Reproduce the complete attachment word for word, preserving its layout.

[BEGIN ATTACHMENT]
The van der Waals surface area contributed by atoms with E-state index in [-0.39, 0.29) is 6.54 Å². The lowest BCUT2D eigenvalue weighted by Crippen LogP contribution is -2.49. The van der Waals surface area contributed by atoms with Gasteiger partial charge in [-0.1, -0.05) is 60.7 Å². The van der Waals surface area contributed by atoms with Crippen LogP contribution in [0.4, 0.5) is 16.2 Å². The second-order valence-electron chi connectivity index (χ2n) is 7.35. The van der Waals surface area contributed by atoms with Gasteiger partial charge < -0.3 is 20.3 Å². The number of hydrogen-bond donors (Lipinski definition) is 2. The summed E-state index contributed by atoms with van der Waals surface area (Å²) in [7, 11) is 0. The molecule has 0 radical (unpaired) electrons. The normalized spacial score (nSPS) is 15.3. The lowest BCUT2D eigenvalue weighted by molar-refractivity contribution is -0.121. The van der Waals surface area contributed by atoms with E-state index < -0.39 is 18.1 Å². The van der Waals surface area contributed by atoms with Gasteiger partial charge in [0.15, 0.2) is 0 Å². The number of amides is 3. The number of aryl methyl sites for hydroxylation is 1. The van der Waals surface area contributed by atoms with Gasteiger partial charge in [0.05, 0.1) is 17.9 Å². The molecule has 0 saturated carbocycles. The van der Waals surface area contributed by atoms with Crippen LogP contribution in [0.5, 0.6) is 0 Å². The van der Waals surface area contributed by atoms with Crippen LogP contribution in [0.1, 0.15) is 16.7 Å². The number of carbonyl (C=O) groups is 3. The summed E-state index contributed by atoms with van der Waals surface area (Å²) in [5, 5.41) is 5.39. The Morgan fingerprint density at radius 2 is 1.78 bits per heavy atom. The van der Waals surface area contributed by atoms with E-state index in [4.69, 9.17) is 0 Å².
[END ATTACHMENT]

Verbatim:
The van der Waals surface area contributed by atoms with E-state index in [-0.39, 0.29) is 6.54 Å². The lowest BCUT2D eigenvalue weighted by Crippen LogP contribution is -2.49. The van der Waals surface area contributed by atoms with Gasteiger partial charge in [-0.1, -0.05) is 60.7 Å². The van der Waals surface area contributed by atoms with Crippen LogP contribution in [0.4, 0.5) is 16.2 Å². The second-order valence-electron chi connectivity index (χ2n) is 7.35. The van der Waals surface area contributed by atoms with Gasteiger partial charge < -0.3 is 20.3 Å². The number of hydrogen-bond donors (Lipinski definition) is 2. The summed E-state index contributed by atoms with van der Waals surface area (Å²) in [7, 11) is 0. The molecule has 0 radical (unpaired) electrons. The normalized spacial score (nSPS) is 15.3. The lowest BCUT2D eigenvalue weighted by molar-refractivity contribution is -0.121. The van der Waals surface area contributed by atoms with E-state index < -0.39 is 18.1 Å². The van der Waals surface area contributed by atoms with Gasteiger partial charge in [0.15, 0.2) is 0 Å². The number of amides is 3. The number of aryl methyl sites for hydroxylation is 1. The van der Waals surface area contributed by atoms with Gasteiger partial charge in [0.05, 0.1) is 17.9 Å². The molecule has 0 saturated carbocycles. The van der Waals surface area contributed by atoms with Crippen LogP contribution in [0.5, 0.6) is 0 Å². The van der Waals surface area contributed by atoms with Crippen LogP contribution in [0.1, 0.15) is 16.7 Å². The number of carbonyl (C=O) groups is 3. The summed E-state index contributed by atoms with van der Waals surface area (Å²) in [5, 5.41) is 5.39. The Morgan fingerprint density at radius 2 is 1.78 bits per heavy atom. The van der Waals surface area contributed by atoms with E-state index in [4.69, 9.17) is 0 Å².